Photo: David Tipling/Vireo

Northern Lapwing

Vanellus vanellus

Lapwings are large plovers, often with crests, and various kinds are found in most parts of the world except North America. They are often more at home in open fields than on shorelines. This species is common in Europe and Asia; it rarely wanders to eastern Canada or the northeastern United States. Such strays usually occur singly, but on a few occasions, major winter storms have brought small invasions.
Family Plovers
Lapwings are large plovers, often with crests, and various kinds are found in most parts of the world except North America. They are often more at home in open fields than on shorelines. This species is common in Europe and Asia; it rarely wanders to eastern Canada or the northeastern United States. Such strays usually occur singly, but on a few occasions, major winter storms have brought small invasions.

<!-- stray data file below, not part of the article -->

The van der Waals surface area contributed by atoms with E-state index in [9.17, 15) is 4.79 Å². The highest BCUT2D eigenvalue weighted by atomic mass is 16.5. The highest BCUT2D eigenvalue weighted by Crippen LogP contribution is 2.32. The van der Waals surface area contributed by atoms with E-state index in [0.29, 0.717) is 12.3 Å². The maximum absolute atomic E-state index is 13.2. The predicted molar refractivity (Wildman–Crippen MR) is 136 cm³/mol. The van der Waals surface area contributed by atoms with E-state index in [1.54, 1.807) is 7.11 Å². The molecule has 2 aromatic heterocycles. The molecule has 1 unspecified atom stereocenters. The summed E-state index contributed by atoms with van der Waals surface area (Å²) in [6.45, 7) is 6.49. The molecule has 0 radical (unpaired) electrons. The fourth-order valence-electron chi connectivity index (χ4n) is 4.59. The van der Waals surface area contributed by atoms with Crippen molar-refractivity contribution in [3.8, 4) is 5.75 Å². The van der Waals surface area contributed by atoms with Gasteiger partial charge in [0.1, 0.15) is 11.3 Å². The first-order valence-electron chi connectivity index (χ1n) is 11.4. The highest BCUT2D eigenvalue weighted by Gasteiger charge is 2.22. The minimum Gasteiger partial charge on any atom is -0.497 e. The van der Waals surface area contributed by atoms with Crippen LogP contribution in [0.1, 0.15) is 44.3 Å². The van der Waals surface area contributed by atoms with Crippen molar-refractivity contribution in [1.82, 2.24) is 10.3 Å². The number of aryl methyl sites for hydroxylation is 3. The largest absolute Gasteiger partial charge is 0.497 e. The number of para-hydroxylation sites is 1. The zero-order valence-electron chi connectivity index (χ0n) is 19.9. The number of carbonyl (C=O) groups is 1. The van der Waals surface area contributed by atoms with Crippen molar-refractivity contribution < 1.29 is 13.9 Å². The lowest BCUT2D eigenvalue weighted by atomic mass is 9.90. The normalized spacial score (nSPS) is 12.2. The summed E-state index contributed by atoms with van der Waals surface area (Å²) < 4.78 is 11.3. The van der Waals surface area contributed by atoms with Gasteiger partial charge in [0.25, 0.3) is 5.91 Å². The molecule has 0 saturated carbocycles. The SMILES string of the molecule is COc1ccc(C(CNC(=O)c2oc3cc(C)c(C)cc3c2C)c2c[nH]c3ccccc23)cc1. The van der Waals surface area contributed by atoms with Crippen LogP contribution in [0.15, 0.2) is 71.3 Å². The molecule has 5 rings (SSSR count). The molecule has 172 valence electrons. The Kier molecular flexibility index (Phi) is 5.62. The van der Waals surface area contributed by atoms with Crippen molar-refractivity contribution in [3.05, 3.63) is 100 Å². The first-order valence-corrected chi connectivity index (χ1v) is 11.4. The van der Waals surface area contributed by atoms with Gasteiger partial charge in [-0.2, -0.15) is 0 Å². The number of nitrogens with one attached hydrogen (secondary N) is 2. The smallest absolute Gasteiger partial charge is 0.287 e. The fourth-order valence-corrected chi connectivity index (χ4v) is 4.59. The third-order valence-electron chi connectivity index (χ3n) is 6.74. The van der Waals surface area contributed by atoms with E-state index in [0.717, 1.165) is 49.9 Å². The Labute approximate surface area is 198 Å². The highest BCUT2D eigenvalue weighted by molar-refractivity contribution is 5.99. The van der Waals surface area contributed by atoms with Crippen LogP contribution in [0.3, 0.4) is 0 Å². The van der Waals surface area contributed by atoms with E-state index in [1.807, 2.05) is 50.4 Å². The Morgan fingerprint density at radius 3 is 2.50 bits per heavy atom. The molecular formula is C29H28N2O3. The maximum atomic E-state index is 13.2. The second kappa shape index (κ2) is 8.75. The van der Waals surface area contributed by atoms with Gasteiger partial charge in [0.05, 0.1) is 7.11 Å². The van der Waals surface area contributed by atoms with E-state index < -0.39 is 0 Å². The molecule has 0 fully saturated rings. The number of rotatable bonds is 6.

Photo Gallery



Illustration © David Allen Sibley.
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Text © Kenn Kaufman, adapted from
Lives of North American Birds

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Songs and Calls
Flight note a thin, whistled pee-wit.
Audio © Lang Elliott, Bob McGuire, Kevin Colver, Martyn Stewart and others.
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How Climate Change Will Reshape the Range of the Northern Lapwing

Audubon’s scientists have used 140 million bird observations and sophisticated climate models to project how climate change will affect this bird’s range in the future.

Zoom in to see how this species’s current range will shift, expand, and contract under increased global temperatures.

Climate threats facing the Northern Lapwing

Choose a temperature scenario below to see which threats will affect this species as warming increases. The same climate change-driven threats that put birds at risk will affect other wildlife and people, too.